FILE - This May 16, 2011 photo shows Timothy Ray Brown with his dog, Jack, on Treasure Island in San Francisco. Brown, who was known for years as the Berlin patient, had a transplant in Germany from a donor with natural resistance to the AIDS virus. It was thought to have cured Brown’s leukemia and HIV. But in an interview Thursday, Sept. 24, 2020, Brown said his cancer returned last year and has spread widely. His case has inspired scientists to seek more practical ways to try to cure the disease. (AP Photo/Eric Risberg)

First man cured of HIV infection now has terminal cancer

Brown’s first transplant in 2007 was followed by a second in 2008

Timothy Ray Brown, the first person known to have been cured of HIV infection, says he is now terminally ill from a recurrence of the cancer that prompted his historic treatment 12 years ago.

Brown, dubbed “the Berlin patient” because of where he lived at the time, had a transplant from a donor with a rare, natural resistance to the AIDS virus. For years, that was thought to have cured his leukemia and his HIV infection, and he still shows no signs of HIV.

But in an interview with The Associated Press, Brown said his cancer returned last year and has spread widely. He’s receiving hospice care where he now lives in Palm Springs, California.

“I’m still glad that I had it,” Brown said of his transplant.

“It opened up doors that weren’t there before” and inspired scientists to work harder to find a cure, which many had begun to think was not possible, the 54-year-old said Thursday.

“Timothy proved that HIV can be cured, but that’s not what inspires me about him,” said Dr. Steven Deeks, an AIDS specialist at the University of California, San Francisco, who has worked with Brown to further research toward a cure.

“We took pieces of his gut, we took pieces of his lymph nodes. Every time he was asked to do something, he showed up with amazing grace,” Deeks said.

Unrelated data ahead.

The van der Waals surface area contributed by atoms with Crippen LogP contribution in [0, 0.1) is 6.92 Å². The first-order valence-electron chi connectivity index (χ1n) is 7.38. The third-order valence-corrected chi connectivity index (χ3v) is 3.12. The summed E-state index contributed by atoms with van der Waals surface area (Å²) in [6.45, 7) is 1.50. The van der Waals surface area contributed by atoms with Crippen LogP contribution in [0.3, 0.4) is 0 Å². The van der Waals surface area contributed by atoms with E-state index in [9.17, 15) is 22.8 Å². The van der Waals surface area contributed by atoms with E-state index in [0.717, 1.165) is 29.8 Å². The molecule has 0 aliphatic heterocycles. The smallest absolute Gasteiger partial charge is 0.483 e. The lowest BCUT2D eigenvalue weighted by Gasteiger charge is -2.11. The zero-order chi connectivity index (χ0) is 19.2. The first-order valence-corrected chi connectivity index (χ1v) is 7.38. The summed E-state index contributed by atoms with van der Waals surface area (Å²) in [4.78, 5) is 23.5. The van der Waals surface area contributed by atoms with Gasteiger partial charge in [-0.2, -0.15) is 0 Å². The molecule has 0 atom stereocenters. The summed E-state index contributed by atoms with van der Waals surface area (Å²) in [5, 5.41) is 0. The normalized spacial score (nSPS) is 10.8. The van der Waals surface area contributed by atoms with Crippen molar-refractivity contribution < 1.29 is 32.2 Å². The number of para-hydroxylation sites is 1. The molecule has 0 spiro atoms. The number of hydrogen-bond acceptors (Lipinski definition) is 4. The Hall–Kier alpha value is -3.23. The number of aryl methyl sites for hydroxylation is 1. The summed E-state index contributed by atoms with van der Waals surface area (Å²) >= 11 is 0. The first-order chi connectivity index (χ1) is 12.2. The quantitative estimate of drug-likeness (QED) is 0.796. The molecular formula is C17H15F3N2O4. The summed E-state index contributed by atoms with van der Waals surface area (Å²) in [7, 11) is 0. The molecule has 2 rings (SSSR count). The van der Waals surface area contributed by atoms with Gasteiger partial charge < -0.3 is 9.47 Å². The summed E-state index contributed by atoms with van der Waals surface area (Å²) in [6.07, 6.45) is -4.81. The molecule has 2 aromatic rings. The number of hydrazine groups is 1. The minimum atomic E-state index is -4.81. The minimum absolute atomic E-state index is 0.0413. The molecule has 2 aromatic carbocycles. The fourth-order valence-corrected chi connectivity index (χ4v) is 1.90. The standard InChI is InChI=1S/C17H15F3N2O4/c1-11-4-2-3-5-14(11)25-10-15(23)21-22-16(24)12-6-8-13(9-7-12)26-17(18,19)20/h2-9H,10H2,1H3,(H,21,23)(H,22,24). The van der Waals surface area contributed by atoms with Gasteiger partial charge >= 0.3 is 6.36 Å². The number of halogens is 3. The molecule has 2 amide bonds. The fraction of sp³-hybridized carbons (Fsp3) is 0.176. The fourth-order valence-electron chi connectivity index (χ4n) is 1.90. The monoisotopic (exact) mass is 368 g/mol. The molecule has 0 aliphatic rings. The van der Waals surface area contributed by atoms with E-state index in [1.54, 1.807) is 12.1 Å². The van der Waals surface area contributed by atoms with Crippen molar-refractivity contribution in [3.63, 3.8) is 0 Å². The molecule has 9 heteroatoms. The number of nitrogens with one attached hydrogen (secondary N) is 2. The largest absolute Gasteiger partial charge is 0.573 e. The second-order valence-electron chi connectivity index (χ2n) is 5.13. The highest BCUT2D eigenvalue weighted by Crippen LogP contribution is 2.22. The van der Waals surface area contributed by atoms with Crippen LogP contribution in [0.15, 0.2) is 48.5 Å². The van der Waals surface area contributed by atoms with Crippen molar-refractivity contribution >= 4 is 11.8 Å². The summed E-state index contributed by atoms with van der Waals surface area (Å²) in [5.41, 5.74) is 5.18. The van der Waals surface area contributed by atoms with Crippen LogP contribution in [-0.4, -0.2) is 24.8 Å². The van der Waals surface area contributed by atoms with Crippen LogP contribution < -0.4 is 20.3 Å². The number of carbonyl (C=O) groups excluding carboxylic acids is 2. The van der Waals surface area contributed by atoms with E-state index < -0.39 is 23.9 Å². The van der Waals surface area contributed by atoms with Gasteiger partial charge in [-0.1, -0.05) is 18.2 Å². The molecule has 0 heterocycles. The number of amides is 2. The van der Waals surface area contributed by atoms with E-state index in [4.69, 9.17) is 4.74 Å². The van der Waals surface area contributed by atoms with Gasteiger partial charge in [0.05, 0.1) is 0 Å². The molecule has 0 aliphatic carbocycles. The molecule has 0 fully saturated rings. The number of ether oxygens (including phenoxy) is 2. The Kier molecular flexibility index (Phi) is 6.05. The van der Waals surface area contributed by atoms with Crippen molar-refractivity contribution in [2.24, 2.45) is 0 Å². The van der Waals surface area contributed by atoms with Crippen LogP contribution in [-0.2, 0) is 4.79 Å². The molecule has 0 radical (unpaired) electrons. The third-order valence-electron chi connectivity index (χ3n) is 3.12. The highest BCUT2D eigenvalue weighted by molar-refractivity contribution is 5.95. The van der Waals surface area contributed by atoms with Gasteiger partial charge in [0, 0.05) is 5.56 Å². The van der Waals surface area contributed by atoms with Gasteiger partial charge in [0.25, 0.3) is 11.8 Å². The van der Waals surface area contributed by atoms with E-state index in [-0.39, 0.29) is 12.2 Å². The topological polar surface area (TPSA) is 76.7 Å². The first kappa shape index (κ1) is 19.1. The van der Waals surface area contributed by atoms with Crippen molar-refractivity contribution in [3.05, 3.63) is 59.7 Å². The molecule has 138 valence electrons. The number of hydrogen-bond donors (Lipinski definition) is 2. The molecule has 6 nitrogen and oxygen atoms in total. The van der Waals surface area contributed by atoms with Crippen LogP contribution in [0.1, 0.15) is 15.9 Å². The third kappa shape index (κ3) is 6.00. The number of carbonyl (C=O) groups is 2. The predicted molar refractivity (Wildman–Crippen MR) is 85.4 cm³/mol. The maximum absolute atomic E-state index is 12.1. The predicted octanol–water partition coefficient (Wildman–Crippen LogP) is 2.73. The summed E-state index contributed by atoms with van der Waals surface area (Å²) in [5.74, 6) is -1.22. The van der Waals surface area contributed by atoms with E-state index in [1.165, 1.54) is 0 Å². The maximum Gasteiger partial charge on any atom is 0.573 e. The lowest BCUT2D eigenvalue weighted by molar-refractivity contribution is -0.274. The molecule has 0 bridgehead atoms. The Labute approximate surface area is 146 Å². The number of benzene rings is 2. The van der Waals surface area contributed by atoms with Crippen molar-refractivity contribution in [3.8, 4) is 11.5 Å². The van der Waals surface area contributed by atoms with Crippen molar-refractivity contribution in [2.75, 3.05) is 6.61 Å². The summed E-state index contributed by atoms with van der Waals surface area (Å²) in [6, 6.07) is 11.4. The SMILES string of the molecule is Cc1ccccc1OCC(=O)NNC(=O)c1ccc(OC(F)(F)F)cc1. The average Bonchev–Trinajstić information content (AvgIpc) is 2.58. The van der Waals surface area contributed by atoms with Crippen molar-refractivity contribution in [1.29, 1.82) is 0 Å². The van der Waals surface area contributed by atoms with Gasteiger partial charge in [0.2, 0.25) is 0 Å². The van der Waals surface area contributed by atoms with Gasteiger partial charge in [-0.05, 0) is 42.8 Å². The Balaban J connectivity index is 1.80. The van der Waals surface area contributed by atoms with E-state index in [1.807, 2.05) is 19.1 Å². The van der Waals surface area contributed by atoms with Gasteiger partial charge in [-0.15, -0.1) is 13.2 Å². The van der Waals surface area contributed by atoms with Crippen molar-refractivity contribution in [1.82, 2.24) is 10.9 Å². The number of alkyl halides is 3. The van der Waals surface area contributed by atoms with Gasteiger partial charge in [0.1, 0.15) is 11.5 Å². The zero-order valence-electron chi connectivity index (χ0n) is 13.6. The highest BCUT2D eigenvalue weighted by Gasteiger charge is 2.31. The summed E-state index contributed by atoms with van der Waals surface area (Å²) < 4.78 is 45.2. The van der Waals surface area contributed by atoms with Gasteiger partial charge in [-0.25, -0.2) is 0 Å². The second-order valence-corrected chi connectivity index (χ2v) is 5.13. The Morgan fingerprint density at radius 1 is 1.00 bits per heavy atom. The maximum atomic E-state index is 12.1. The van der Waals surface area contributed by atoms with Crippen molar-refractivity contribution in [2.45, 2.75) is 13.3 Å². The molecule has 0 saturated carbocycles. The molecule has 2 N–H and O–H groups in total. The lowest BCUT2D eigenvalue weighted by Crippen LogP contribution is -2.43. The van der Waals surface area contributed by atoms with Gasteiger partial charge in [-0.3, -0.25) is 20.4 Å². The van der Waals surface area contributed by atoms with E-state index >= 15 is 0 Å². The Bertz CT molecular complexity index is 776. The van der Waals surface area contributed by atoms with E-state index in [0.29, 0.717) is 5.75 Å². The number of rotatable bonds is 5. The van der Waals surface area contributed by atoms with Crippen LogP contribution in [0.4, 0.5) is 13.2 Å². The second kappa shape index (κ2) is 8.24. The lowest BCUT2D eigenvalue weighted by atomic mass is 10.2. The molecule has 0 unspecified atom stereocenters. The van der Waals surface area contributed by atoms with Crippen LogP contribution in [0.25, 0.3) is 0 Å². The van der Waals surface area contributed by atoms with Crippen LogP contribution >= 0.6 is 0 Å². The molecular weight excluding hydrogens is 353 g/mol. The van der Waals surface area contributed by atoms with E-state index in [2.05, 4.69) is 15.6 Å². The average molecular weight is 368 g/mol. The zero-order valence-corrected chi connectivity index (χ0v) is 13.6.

Brown was an American working as a translator in Berlin in the 1990s when he learned he had HIV. In 2006, he was diagnosed with leukemia.

Dr. Gero Huetter, a blood cancer expert at the University of Berlin, believed that a marrow transplant was Brown’s best chance of beating the leukemia. He wondered, could he also cure Brown’s other life-threatening disease by using a donor with a gene mutation that provides natural resistance to the AIDS virus?

Donors like these are very rare and transplants are risky. Doctors have to destroy the patient’s diseased immune system with chemotherapy and radiation, then transplant the donor’s cells and hope they develop into a new immune system for the recipient.

Brown’s first transplant in 2007 was only partly successful: His HIV seemed to be gone but his leukemia was not. He had a second transplant from the same donor in March 2008 and that one seemed to work.

Since then, Brown has repeatedly tested negative for HIV and has frequently appeared at AIDS conferences where cure research is discussed.

“He’s been like an ambassador of hope,” said Brown’s partner, Tim Hoeffgen.

A second man, Adam Castillejo — called “the London patient” until he revealed his identity earlier this year — also is believed to have been cured by a transplant similar to Brown’s in 2016.

But donors like these are scarce and the procedure is too risky to be widely used.

Scientists have been testing gene therapy and other ways to try to get the effect of the favourable gene mutation without having to do a transplant. At an AIDS conference in July, researchers said they may have achieved a long-term remission in a Brazil man by using a powerful combination of drugs meant to flush dormant HIV from his body.